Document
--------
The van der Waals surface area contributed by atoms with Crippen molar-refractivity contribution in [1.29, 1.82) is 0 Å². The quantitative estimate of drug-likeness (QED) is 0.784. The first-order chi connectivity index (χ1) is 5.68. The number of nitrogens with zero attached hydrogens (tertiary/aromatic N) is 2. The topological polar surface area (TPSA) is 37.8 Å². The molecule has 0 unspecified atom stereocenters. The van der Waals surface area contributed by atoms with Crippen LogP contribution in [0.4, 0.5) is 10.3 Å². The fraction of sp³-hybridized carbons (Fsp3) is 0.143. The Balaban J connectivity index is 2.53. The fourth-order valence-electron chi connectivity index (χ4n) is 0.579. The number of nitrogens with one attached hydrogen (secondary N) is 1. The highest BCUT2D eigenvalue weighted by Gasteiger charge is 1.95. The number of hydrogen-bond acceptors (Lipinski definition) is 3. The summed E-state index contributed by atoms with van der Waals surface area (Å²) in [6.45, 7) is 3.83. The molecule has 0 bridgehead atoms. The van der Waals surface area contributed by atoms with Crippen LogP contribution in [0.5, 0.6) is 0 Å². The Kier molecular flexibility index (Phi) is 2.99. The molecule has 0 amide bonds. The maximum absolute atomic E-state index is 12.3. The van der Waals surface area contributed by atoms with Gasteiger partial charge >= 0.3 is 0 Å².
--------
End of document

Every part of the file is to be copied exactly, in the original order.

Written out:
The van der Waals surface area contributed by atoms with Crippen molar-refractivity contribution in [1.29, 1.82) is 0 Å². The quantitative estimate of drug-likeness (QED) is 0.784. The first-order chi connectivity index (χ1) is 5.68. The number of nitrogens with zero attached hydrogens (tertiary/aromatic N) is 2. The topological polar surface area (TPSA) is 37.8 Å². The molecule has 0 unspecified atom stereocenters. The van der Waals surface area contributed by atoms with Crippen LogP contribution in [0.4, 0.5) is 10.3 Å². The fraction of sp³-hybridized carbons (Fsp3) is 0.143. The Balaban J connectivity index is 2.53. The fourth-order valence-electron chi connectivity index (χ4n) is 0.579. The number of nitrogens with one attached hydrogen (secondary N) is 1. The highest BCUT2D eigenvalue weighted by Gasteiger charge is 1.95. The number of hydrogen-bond acceptors (Lipinski definition) is 3. The summed E-state index contributed by atoms with van der Waals surface area (Å²) in [6.45, 7) is 3.83. The molecule has 0 bridgehead atoms. The van der Waals surface area contributed by atoms with Crippen LogP contribution in [0.5, 0.6) is 0 Å². The Kier molecular flexibility index (Phi) is 2.99. The molecule has 0 amide bonds. The maximum absolute atomic E-state index is 12.3. The van der Waals surface area contributed by atoms with Gasteiger partial charge >= 0.3 is 0 Å².